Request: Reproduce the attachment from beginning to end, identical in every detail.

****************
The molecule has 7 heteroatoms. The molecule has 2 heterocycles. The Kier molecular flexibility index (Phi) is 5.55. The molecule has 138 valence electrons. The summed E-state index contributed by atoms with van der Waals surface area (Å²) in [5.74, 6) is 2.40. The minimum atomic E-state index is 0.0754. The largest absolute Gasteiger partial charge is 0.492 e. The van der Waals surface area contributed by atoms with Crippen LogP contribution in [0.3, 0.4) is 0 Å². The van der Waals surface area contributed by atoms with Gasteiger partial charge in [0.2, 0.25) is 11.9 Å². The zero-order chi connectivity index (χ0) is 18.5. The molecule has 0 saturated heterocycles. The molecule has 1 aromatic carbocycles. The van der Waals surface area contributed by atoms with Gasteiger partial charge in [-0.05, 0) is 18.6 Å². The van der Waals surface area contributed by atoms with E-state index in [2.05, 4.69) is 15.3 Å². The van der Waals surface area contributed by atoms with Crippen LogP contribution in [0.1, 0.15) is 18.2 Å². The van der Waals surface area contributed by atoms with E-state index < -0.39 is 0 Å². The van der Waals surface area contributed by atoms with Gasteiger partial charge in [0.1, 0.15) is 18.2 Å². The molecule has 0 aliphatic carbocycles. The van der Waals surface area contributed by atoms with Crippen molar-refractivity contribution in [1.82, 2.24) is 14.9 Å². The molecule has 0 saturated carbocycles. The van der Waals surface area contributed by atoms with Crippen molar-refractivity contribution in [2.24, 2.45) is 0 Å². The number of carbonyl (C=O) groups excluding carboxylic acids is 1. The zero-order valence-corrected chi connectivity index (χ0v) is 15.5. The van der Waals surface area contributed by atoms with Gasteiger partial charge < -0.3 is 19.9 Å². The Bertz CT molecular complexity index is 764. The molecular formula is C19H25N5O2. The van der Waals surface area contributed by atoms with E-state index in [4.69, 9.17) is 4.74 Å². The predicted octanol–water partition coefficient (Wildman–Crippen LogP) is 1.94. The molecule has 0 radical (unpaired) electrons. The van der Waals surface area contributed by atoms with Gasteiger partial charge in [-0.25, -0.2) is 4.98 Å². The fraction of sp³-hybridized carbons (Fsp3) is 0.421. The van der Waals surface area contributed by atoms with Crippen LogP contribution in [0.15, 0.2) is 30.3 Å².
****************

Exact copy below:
The molecule has 7 heteroatoms. The molecule has 2 heterocycles. The Kier molecular flexibility index (Phi) is 5.55. The molecule has 138 valence electrons. The summed E-state index contributed by atoms with van der Waals surface area (Å²) in [5.74, 6) is 2.40. The minimum atomic E-state index is 0.0754. The largest absolute Gasteiger partial charge is 0.492 e. The van der Waals surface area contributed by atoms with Crippen LogP contribution in [0.3, 0.4) is 0 Å². The van der Waals surface area contributed by atoms with Gasteiger partial charge in [0.2, 0.25) is 11.9 Å². The zero-order chi connectivity index (χ0) is 18.5. The molecule has 0 saturated heterocycles. The molecule has 1 aromatic carbocycles. The van der Waals surface area contributed by atoms with Gasteiger partial charge in [-0.05, 0) is 18.6 Å². The van der Waals surface area contributed by atoms with E-state index in [2.05, 4.69) is 15.3 Å². The van der Waals surface area contributed by atoms with Crippen LogP contribution in [0.1, 0.15) is 18.2 Å². The van der Waals surface area contributed by atoms with E-state index < -0.39 is 0 Å². The van der Waals surface area contributed by atoms with Gasteiger partial charge in [0.1, 0.15) is 18.2 Å². The molecule has 0 aliphatic carbocycles. The van der Waals surface area contributed by atoms with Crippen molar-refractivity contribution in [1.82, 2.24) is 14.9 Å². The molecule has 0 saturated carbocycles. The van der Waals surface area contributed by atoms with Crippen molar-refractivity contribution in [2.24, 2.45) is 0 Å². The number of carbonyl (C=O) groups excluding carboxylic acids is 1. The zero-order valence-corrected chi connectivity index (χ0v) is 15.5. The van der Waals surface area contributed by atoms with Gasteiger partial charge < -0.3 is 19.9 Å². The Bertz CT molecular complexity index is 764. The molecular formula is C19H25N5O2. The van der Waals surface area contributed by atoms with E-state index in [4.69, 9.17) is 4.74 Å². The predicted octanol–water partition coefficient (Wildman–Crippen LogP) is 1.94. The molecule has 0 radical (unpaired) electrons. The van der Waals surface area contributed by atoms with Gasteiger partial charge in [-0.25, -0.2) is 4.98 Å². The fraction of sp³-hybridized carbons (Fsp3) is 0.421. The van der Waals surface area contributed by atoms with Crippen LogP contribution in [0.15, 0.2) is 30.3 Å².